Minoan Language (c. 2000-1400 B.C.)
The excavation of Knossos by Arthur Evans, and a century of subsequent research on Minoan Crete, has uncovered c.2,000 Minoan inscriptions. An epigraphic study, transferring the sound values from Mycenaean Linear B to Minoan Linear A as a working hypothesis, has made it possible to “read” the Minoan language. Subsequent linguistic study has now made it possible to begin to “understand” the Minoan language.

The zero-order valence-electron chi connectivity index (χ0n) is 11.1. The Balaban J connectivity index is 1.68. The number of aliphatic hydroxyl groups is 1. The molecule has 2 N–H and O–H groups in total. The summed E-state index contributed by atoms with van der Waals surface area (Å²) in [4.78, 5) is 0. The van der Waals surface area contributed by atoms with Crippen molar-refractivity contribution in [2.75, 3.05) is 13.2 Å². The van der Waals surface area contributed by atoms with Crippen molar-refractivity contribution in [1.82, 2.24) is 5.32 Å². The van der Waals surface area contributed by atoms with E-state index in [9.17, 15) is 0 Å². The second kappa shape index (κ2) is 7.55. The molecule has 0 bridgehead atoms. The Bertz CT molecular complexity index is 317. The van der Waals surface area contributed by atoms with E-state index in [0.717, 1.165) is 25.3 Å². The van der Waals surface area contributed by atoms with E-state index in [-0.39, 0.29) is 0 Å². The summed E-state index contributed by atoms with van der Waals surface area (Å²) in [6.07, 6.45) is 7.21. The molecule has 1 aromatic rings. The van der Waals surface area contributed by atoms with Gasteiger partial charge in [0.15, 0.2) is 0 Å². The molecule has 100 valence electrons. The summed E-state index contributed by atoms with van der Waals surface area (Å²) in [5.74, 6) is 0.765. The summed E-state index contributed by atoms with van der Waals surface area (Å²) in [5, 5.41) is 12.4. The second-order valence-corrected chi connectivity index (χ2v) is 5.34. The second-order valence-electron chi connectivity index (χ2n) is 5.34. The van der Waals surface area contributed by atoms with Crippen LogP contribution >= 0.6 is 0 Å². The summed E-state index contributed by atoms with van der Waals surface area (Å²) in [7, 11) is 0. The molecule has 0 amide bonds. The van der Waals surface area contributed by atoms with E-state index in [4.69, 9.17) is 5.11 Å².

Indeed, a systematic approach has made it possible to identify the Minoan language as a separate distinct branch of the Indo-European family of languages from the first half of the second millennium, with connections with Sanskrit, Armenian and Greek. There is clear evidence for gender, noun and verb endings, and items of vocabulary, all indicative of a language of an Indo-European nature. It is now possible to start writing the history of Minoan Crete (c.2,000-1400 B.C.).